You are here

Back to top

What next after services? Ideas from new book.....

What next after service? Let us assume you have your customer relations sorted, your systems automated, SLAs met and a work-from-home sales force engaged with existing and new customers.

And you face a world of automation and similar products, indifferent marketing and rivals doing the same thing? MSPs in particular face this, and the key item that comes up in discussions with them is how to differentiate what they do.

Professor Steven Van Belleghem is an expert on customer experience, and sets out to answer this conundrum in his new book “the offer you can’t refuse”  The subtext is how to make what you do and what you offer your customers so essential to their businesses and their personal lives that they dare not think of going elsewhere.

We had hoped to bring Steven to a wider audience in this month’s Managed Services Summit, where his ideas on new services would have found a ready audience, but timetables clashed- perhaps next time.

There are a lot of assumptions here – many suppliers have yet to implement a digital transformation in how they work, customer engagement is haphazard and, in 2020, find it hard to concentrate on anything other than staying in business, let alone the wider aspects of global issues and reputation building.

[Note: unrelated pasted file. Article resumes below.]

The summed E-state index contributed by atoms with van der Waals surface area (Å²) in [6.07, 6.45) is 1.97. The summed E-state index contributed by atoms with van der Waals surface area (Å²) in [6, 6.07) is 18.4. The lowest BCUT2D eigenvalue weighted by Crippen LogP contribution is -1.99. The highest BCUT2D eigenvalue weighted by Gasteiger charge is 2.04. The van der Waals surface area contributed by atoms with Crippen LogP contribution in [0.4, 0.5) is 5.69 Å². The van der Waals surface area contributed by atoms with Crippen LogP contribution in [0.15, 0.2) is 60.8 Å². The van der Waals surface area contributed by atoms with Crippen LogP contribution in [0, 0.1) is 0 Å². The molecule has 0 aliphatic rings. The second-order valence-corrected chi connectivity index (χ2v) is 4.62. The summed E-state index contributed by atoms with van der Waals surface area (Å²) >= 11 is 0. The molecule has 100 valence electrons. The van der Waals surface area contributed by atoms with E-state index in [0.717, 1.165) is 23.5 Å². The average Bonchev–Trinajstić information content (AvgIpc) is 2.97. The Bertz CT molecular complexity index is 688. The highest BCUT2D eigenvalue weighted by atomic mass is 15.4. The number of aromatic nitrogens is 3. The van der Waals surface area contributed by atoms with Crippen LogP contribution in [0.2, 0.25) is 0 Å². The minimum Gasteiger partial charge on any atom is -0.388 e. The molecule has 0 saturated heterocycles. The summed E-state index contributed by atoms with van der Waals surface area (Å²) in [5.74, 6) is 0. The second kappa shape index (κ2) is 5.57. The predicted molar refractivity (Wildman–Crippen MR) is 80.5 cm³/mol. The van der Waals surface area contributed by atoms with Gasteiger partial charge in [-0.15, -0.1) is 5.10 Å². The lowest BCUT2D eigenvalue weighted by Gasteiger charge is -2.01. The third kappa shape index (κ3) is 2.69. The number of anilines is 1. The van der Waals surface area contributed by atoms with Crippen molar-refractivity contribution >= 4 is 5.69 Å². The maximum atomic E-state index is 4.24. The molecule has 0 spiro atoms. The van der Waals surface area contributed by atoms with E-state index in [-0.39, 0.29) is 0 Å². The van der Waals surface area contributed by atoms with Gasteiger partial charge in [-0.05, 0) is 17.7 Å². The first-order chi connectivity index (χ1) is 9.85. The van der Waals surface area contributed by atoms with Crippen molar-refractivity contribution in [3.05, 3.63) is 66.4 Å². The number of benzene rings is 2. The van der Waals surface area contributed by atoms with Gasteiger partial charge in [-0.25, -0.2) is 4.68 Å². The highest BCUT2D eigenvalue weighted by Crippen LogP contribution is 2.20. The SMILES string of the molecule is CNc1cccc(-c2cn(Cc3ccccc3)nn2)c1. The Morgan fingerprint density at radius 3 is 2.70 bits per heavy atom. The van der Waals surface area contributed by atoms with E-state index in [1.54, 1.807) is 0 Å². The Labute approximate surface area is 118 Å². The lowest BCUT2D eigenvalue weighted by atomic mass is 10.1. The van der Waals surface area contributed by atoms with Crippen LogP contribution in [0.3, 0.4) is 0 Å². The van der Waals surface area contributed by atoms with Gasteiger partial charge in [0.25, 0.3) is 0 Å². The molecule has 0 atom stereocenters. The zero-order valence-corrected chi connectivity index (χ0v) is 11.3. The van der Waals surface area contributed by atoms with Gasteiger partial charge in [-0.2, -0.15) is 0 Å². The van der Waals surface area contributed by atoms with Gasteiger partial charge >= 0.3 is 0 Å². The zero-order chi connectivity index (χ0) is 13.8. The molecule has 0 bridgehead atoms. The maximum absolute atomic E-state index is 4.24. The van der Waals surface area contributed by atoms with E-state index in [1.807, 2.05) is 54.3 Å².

But, like many with time to think beyond the mundane, he explores some interesting ideas, and reinforces these with a wealth of insights and anecdotes. He may be seen as prescient in a future when companies have time to think beyond survival, when climate change, healthcare and global issues once again command our thoughts.

Meanwhile, this book can be recommended as the antidote to technology rush; although he mentions technologies such as quantum, cyber-security and communications in passing, they are very much the background to his era of change. While Covid concerns are a core part of the book, which has been produced very rapidly this year, the themes are still forward-looking and could create a whole series of futurist lectures.

So if you can lift your head up from the day-to-day, the book could be a useful reminder that we are all in this for the long haul, and the format is colourful and easy-to-read, with example case studies based on US and European companies.